Siri Communication Protocol Hacked

    Applidium’s mobile application developers managed to figure out the communication protocol that Siri uses, so now this speech recognition engine can theoretically be run on any device, including Android, if you know where to get the iPhone 4S ID, and Apple doesn't will add it to the "black list".

    A key element of Siri is how the program communicates with the server (Siri only works if you have Internet access). The traffic goes via TCP, port 443, to the server If you try to contact the server from the desktop, you will see that he is presenting a certificate in the name ( Didier Guzzonifrom SRI - one of the creators of this technology).

    Since traffic is protected by https, you cannot listen to it with a sniffer. The guys at Applidium decided it was easiest to pick up a fake https server and dns server - and look at the requests from Siri. Of course, you can’t fake a real certificate , but you can try on behalf of your own certification authority to issue your own valid certificate on to a fake https server . Since iPhone allows you to add certificates from arbitrary certificate authorities to your phone, this method worked - and now Siri can successfully exchange commands with your own server!

    After that, hackers were able to calmly deal with the Siri protocol, it uses unusual methods that do not meet HTTP standards. The title looks something like this:

    ACE /ace HTTP/1.0
    User-Agent: Assistant(iPhone/iPhone4,1; iPhone OS/5.0/9A334) Ace/1.0
    Content-Length: 2000000000
    X-Ace-Host: 4620a9aa-88f4-4ac1-a49d-e2012910921

    As you can see, the ACE method is used instead of the usual GET, “/ ace” is requested as the url, the Content-Length field is specified in almost 2 GB. The X-Ace-host field is somehow tied to a device identifier (GUID).

    The request body itself is sent in binary form. It starts with 0xAACCEE. The developers suggested that the archived content comes next, that is, the data is transmitted in a compressed form. And so it turned out: the zlib archiver successfully recognized the archive in binary code (starting with the fifth byte after the AACCEE header).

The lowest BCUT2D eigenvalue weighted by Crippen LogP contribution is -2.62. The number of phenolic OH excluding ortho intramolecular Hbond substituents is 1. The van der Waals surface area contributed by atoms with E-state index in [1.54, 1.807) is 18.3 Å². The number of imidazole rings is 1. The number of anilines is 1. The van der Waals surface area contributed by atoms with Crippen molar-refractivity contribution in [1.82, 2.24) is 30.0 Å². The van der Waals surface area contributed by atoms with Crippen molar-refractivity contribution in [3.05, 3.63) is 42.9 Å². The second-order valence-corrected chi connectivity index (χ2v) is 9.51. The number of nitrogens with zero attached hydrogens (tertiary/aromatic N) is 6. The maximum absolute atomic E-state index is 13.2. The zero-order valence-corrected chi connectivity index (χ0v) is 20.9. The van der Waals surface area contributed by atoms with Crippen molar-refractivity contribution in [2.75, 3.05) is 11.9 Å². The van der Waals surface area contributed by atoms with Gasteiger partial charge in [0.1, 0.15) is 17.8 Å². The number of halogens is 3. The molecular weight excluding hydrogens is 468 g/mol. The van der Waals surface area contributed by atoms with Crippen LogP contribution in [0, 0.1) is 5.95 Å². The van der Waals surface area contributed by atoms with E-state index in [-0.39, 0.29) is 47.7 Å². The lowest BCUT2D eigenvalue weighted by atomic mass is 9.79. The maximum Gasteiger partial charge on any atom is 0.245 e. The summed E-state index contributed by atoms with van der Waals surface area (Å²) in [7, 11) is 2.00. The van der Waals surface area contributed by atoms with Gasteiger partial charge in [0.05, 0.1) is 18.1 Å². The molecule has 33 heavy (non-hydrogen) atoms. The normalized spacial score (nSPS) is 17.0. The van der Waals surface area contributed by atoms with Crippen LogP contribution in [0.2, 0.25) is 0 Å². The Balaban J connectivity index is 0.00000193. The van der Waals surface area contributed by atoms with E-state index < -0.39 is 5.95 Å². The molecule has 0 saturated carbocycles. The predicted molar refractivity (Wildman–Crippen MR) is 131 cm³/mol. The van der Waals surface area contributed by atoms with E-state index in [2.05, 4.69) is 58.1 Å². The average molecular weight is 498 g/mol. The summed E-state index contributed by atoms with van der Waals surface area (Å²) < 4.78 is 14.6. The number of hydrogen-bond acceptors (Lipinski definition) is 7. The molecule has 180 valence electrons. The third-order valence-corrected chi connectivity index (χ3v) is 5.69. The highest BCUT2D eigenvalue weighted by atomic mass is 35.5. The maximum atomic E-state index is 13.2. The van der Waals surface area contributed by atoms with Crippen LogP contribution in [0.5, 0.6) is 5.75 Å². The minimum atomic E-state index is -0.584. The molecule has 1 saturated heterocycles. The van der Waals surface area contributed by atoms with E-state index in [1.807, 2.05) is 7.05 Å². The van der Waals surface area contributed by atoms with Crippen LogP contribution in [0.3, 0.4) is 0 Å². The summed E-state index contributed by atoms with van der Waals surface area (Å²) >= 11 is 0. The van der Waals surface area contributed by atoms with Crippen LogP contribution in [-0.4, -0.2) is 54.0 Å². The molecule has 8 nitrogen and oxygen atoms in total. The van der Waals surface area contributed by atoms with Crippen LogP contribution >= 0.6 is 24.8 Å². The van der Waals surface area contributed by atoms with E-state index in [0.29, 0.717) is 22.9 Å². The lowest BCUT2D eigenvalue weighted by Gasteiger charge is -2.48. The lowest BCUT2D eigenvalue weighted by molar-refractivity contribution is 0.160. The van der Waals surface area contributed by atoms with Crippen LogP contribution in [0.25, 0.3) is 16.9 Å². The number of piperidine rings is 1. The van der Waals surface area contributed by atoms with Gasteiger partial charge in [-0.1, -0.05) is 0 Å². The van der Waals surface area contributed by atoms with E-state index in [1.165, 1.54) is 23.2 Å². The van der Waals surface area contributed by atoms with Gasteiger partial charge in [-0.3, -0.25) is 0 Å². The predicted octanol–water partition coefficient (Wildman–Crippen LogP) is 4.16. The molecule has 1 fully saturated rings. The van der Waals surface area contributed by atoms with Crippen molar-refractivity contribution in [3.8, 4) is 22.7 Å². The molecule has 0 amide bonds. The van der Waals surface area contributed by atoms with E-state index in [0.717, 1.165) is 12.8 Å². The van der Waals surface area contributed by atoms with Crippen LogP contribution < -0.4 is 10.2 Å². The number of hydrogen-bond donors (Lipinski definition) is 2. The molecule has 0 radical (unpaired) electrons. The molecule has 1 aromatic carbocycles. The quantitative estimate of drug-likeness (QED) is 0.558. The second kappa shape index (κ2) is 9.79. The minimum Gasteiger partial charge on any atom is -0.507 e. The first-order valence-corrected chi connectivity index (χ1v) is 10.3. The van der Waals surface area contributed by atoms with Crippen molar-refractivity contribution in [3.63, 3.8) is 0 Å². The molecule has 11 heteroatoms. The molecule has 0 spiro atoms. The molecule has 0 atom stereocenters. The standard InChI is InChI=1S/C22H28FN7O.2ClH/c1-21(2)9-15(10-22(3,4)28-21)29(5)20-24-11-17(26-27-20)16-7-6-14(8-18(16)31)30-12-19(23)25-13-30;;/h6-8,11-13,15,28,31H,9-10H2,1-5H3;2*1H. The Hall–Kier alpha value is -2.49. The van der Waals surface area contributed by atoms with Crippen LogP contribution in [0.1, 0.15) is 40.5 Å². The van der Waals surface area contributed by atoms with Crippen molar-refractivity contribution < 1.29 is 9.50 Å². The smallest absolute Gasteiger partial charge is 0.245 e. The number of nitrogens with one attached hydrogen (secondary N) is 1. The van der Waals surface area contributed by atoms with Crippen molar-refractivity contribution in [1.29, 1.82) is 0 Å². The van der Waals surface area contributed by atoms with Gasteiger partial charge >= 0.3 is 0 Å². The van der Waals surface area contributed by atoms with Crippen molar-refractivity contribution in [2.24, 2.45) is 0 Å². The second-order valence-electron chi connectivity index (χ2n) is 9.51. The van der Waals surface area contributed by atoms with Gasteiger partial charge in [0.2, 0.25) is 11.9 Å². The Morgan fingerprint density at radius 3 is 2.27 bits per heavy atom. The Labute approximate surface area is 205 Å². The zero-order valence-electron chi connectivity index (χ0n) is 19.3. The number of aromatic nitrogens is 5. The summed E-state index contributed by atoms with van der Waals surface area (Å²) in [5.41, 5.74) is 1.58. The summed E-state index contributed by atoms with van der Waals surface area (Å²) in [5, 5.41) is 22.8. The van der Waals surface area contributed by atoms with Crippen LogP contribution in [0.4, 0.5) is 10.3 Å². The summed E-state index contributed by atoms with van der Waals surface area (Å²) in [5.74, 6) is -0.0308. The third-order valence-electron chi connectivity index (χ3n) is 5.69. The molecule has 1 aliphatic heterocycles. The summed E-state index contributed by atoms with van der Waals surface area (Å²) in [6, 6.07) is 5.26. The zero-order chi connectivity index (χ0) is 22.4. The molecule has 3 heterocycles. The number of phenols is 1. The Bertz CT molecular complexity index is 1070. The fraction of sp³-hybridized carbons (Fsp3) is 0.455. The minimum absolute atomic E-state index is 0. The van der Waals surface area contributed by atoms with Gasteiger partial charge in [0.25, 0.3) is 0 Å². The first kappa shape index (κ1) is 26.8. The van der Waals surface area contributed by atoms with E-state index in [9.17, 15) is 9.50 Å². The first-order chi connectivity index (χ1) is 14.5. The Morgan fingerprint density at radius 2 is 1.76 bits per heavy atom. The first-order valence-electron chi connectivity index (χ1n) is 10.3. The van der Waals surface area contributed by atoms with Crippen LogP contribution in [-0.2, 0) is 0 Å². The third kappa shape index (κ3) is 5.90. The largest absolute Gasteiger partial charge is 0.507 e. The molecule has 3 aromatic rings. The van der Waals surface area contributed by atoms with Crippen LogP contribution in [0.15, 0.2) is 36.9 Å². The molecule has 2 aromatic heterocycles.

In the unpacked data, binary code was again detected, but with text inclusions. Among the individual words, the attention of the developers was drawn by bplist00 . Obviously this is an indication of the plist binary. Having studied the data in more detail, the developers found several different fragments:
    • Fragments starting with 0x020000xxxx are “plist” packets, xxxx corresponds to the size of the binary plist data that follows the header.
    • Snippets starting with 0x030000xxxx are the “ping” packets that the iPhone sends to the Siri server to support the connection. Here xx corresponds to the serial number of the ping.
    • Fragments starting with 0x040000xxxx are “pong” packets that the Siri server sends to the iPhone in response to pings. As you might guess, xx corresponds to the serial number of the packet.
    Deciphering plist binary content is easy , you can do it yourself on Mac OS X using the plutil console command , or on other platforms using CFPropertyList .

    The developers found that Siri sends audio fragments compressed by the Speex codec to the server , and also inserts the iPhone 4S device identifier everywhere. The program and the server exchange a huge amount of information on the slightest occasion. For example, when speech recognition is running, Apple servers send timestamps and a “level of trust” for each word.

    For independent work with Siri protocol you can use a set of toolscreated by Applidium programmers.

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